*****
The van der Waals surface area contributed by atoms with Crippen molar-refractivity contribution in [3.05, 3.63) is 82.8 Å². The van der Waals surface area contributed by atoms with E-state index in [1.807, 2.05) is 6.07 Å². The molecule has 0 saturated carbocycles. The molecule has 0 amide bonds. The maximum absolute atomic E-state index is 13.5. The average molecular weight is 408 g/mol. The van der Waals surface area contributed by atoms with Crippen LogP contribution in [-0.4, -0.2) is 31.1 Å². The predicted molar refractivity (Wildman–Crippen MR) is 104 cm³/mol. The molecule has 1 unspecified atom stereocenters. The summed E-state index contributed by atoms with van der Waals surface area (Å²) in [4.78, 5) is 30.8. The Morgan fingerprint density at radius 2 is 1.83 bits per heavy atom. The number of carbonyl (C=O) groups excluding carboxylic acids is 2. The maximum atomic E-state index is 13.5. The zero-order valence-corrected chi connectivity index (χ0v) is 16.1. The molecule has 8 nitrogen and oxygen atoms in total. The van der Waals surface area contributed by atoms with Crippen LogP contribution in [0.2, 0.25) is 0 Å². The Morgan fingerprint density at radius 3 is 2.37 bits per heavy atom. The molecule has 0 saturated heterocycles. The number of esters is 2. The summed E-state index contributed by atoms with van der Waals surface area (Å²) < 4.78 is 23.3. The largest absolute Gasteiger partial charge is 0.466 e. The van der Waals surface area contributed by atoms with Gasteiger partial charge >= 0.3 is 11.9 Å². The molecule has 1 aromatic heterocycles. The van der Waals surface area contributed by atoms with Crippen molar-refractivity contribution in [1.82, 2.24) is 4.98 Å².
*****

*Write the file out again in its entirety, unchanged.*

The van der Waals surface area contributed by atoms with Crippen molar-refractivity contribution in [3.05, 3.63) is 82.8 Å². The van der Waals surface area contributed by atoms with E-state index in [1.807, 2.05) is 6.07 Å². The molecule has 0 saturated carbocycles. The molecule has 0 amide bonds. The maximum absolute atomic E-state index is 13.5. The average molecular weight is 408 g/mol. The van der Waals surface area contributed by atoms with Crippen LogP contribution in [-0.4, -0.2) is 31.1 Å². The predicted molar refractivity (Wildman–Crippen MR) is 104 cm³/mol. The molecule has 1 unspecified atom stereocenters. The summed E-state index contributed by atoms with van der Waals surface area (Å²) in [4.78, 5) is 30.8. The Morgan fingerprint density at radius 2 is 1.83 bits per heavy atom. The number of carbonyl (C=O) groups excluding carboxylic acids is 2. The maximum atomic E-state index is 13.5. The zero-order valence-corrected chi connectivity index (χ0v) is 16.1. The molecule has 8 nitrogen and oxygen atoms in total. The van der Waals surface area contributed by atoms with Crippen LogP contribution in [0.2, 0.25) is 0 Å². The Morgan fingerprint density at radius 3 is 2.37 bits per heavy atom. The molecule has 0 saturated heterocycles. The number of esters is 2. The summed E-state index contributed by atoms with van der Waals surface area (Å²) < 4.78 is 23.3. The largest absolute Gasteiger partial charge is 0.466 e. The van der Waals surface area contributed by atoms with Gasteiger partial charge >= 0.3 is 11.9 Å². The molecule has 1 aromatic heterocycles. The van der Waals surface area contributed by atoms with Crippen molar-refractivity contribution in [1.82, 2.24) is 4.98 Å².